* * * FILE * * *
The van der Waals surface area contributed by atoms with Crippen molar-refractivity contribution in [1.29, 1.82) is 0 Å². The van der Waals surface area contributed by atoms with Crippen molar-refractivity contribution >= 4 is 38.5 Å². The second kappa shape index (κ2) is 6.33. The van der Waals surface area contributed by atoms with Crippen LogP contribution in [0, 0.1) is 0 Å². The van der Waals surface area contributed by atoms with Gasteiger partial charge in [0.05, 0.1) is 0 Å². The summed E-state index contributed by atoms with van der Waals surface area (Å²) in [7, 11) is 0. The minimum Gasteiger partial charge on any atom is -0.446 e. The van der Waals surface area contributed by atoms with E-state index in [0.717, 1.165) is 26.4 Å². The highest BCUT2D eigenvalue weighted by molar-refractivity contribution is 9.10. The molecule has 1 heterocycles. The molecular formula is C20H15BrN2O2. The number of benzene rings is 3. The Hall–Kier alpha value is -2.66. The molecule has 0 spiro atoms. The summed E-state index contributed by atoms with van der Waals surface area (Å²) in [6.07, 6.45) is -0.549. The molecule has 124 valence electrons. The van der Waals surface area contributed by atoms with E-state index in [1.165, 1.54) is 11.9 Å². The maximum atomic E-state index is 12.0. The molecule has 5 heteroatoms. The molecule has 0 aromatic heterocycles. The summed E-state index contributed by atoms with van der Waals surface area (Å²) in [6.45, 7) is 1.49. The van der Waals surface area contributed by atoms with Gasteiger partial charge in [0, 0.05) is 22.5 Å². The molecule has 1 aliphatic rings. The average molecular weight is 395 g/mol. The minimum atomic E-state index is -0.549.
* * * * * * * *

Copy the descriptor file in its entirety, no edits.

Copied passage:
The van der Waals surface area contributed by atoms with Crippen molar-refractivity contribution in [1.29, 1.82) is 0 Å². The van der Waals surface area contributed by atoms with Crippen molar-refractivity contribution >= 4 is 38.5 Å². The second kappa shape index (κ2) is 6.33. The van der Waals surface area contributed by atoms with Crippen LogP contribution in [0, 0.1) is 0 Å². The van der Waals surface area contributed by atoms with Gasteiger partial charge in [0.05, 0.1) is 0 Å². The summed E-state index contributed by atoms with van der Waals surface area (Å²) in [7, 11) is 0. The minimum Gasteiger partial charge on any atom is -0.446 e. The van der Waals surface area contributed by atoms with E-state index in [0.717, 1.165) is 26.4 Å². The highest BCUT2D eigenvalue weighted by molar-refractivity contribution is 9.10. The molecule has 1 heterocycles. The molecular formula is C20H15BrN2O2. The number of benzene rings is 3. The Hall–Kier alpha value is -2.66. The molecule has 0 spiro atoms. The summed E-state index contributed by atoms with van der Waals surface area (Å²) in [6.07, 6.45) is -0.549. The molecule has 124 valence electrons. The van der Waals surface area contributed by atoms with E-state index in [1.165, 1.54) is 11.9 Å². The maximum atomic E-state index is 12.0. The molecule has 5 heteroatoms. The molecule has 0 aromatic heterocycles. The summed E-state index contributed by atoms with van der Waals surface area (Å²) in [6.45, 7) is 1.49. The van der Waals surface area contributed by atoms with Gasteiger partial charge in [0, 0.05) is 22.5 Å². The molecule has 1 aliphatic rings. The average molecular weight is 395 g/mol. The minimum atomic E-state index is -0.549.